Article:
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>> i would like to welcome you all and thank you for making it out for our 12th annual event where we have invited some of the leading experts and top journalists to discuss the supreme court cases from this past term as well as look forward to the court's next term. i would like to offer one final reminder. please turn off or silence all cell phones and then for folks viewing on line, if you're interested in asking questions if you could just speaker at heritage.org. and to begin, we will have moderating our first panel mr. abniece who is chairman of heritage's center for legal and judicial studies and the 75
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dsth attorney general of the united states. mr. mees. [applause] >> thank you. i join with rachel in welcoming you on behalf of hertage at specifically our center for legal and judicial studies and communications department. we are jointly presenting this program today on our annual scholars and scribes review of the supreme court term. of course, the most looked for event at the end of every supreme court term didn't take place this year. that is, nobody retired. at least so far as we have learned up to the present. but looking back over the term, it has been an interesting term. you are going to hear about it from the experts bodes from the legal community and the journalist community. but it is interesting to note that we have continued one tradition and that is that the most overturned circuit was of course the ninth circuit, our friends from the western part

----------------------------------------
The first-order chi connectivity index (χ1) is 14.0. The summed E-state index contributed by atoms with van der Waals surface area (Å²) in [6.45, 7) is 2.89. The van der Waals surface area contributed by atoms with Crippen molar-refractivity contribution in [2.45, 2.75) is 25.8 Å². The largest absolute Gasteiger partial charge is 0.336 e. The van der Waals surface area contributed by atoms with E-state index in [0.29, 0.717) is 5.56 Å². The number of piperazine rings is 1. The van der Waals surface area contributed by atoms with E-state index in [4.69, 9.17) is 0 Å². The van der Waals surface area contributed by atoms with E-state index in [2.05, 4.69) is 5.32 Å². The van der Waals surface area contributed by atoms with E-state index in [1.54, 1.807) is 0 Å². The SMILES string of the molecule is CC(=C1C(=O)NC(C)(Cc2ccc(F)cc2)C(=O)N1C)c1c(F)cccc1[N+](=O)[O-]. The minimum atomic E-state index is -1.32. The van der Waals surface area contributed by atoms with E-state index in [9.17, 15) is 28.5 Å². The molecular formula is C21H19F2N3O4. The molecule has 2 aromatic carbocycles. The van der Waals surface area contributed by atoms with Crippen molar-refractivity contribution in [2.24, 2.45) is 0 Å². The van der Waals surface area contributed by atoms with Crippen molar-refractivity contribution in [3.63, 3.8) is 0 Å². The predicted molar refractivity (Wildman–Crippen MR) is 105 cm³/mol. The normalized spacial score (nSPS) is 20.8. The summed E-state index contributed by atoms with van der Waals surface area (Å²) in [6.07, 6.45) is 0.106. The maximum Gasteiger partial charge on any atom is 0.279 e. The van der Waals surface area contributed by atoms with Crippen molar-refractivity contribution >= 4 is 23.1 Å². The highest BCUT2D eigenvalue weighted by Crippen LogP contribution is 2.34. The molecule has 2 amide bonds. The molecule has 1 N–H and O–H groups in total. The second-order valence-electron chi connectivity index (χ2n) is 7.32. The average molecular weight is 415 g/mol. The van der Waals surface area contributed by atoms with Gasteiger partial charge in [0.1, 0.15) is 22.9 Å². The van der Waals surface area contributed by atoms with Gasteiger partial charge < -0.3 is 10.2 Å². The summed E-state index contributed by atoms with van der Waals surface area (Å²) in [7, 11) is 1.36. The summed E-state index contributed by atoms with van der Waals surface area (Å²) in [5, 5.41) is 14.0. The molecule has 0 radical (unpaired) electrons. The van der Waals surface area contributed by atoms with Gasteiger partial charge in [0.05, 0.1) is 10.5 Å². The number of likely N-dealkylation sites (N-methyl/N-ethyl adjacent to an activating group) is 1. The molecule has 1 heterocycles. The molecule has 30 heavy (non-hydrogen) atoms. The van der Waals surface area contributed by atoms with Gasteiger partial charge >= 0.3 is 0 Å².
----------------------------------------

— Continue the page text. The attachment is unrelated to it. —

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of the united states with 84% reversal record. now, they would have been the had the highest percentage except for the second circuit. they only had two cases and they were both reversed. so technically they outdid the ninth circuit but in actual terms of numbers, the ninth circuit is still ahead. there were 67 opinions obwhich they decide it had merits of the cases and so you will be hearing about those today from our experts from the legal and journalistic communities and they are starting off ron, who is the henly chair and professor of juris prudence at chap man university school of law in california. he has also been on the faculty at george mason university school of law here. he is a graduate of harvard college and harvard law school, has clerked for the court of appeals for the second circuit. he has co-authored the most widely used book course book on
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legal ethics. he also has written a number of other treatices on that and other subjects. he was the constitutional law advise tore the supreme national council of cambodia and assisted in writing that country's first democratic constitution. he has also consulted with democracies throughout the world in the after the complosion of the soviet union as more and more countries around the world were able to write democratic constitutions and develop democratic governments. he has been active in american bar association in regard to professional responsibility. he has also served as a special counsel in the department of defense along with many other contributions to the legal profession and to the country. he has been selected as the best lawyer in washington, d.c. in 2009 in ethics and professional responsibility. and right now he in california he is a commissioner of the fair political practices